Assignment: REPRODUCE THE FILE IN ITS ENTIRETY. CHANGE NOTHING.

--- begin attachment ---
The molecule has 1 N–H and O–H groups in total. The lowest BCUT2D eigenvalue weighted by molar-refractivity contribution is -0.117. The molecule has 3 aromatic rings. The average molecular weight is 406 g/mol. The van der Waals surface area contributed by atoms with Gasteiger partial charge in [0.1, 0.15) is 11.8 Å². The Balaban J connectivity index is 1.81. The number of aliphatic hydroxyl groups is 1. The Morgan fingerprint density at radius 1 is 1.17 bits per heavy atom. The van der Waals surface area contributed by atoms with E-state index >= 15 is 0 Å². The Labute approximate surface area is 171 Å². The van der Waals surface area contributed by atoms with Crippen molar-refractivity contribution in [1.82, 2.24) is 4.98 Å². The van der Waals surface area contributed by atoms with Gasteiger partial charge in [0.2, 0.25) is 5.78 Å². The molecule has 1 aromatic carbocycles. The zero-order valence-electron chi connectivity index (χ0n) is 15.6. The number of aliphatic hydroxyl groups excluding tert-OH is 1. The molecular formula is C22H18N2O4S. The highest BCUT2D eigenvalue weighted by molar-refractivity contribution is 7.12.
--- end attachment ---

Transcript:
The molecule has 1 N–H and O–H groups in total. The lowest BCUT2D eigenvalue weighted by molar-refractivity contribution is -0.117. The molecule has 3 aromatic rings. The average molecular weight is 406 g/mol. The van der Waals surface area contributed by atoms with Gasteiger partial charge in [0.1, 0.15) is 11.8 Å². The Balaban J connectivity index is 1.81. The number of aliphatic hydroxyl groups is 1. The Morgan fingerprint density at radius 1 is 1.17 bits per heavy atom. The van der Waals surface area contributed by atoms with E-state index >= 15 is 0 Å². The Labute approximate surface area is 171 Å². The van der Waals surface area contributed by atoms with Crippen molar-refractivity contribution in [1.82, 2.24) is 4.98 Å². The van der Waals surface area contributed by atoms with Gasteiger partial charge in [0.2, 0.25) is 5.78 Å². The molecule has 1 aromatic carbocycles. The zero-order valence-electron chi connectivity index (χ0n) is 15.6. The number of aliphatic hydroxyl groups excluding tert-OH is 1. The molecular formula is C22H18N2O4S. The highest BCUT2D eigenvalue weighted by molar-refractivity contribution is 7.12.